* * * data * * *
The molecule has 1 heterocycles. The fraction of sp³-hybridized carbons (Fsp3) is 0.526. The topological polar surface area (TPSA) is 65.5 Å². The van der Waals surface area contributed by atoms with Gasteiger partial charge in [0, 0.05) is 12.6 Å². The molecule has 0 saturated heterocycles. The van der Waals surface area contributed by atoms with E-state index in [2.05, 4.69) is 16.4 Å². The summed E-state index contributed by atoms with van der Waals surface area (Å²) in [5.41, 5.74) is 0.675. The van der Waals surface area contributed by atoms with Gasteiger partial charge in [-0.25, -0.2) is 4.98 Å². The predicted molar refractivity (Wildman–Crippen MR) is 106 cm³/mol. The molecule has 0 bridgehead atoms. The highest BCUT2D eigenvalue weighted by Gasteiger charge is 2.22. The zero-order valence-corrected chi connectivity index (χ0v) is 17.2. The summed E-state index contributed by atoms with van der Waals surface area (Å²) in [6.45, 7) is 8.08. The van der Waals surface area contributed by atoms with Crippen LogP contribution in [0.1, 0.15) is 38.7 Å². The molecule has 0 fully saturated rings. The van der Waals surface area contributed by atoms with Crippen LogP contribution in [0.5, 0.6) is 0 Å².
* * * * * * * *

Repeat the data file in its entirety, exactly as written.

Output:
The molecule has 1 heterocycles. The fraction of sp³-hybridized carbons (Fsp3) is 0.526. The topological polar surface area (TPSA) is 65.5 Å². The van der Waals surface area contributed by atoms with Gasteiger partial charge in [0, 0.05) is 12.6 Å². The molecule has 0 saturated heterocycles. The van der Waals surface area contributed by atoms with E-state index in [2.05, 4.69) is 16.4 Å². The summed E-state index contributed by atoms with van der Waals surface area (Å²) in [5.41, 5.74) is 0.675. The van der Waals surface area contributed by atoms with Gasteiger partial charge in [-0.25, -0.2) is 4.98 Å². The predicted molar refractivity (Wildman–Crippen MR) is 106 cm³/mol. The molecule has 0 bridgehead atoms. The highest BCUT2D eigenvalue weighted by Gasteiger charge is 2.22. The zero-order valence-corrected chi connectivity index (χ0v) is 17.2. The summed E-state index contributed by atoms with van der Waals surface area (Å²) in [6.45, 7) is 8.08. The van der Waals surface area contributed by atoms with Crippen LogP contribution in [0.1, 0.15) is 38.7 Å². The molecule has 0 fully saturated rings. The van der Waals surface area contributed by atoms with Crippen LogP contribution in [0.5, 0.6) is 0 Å².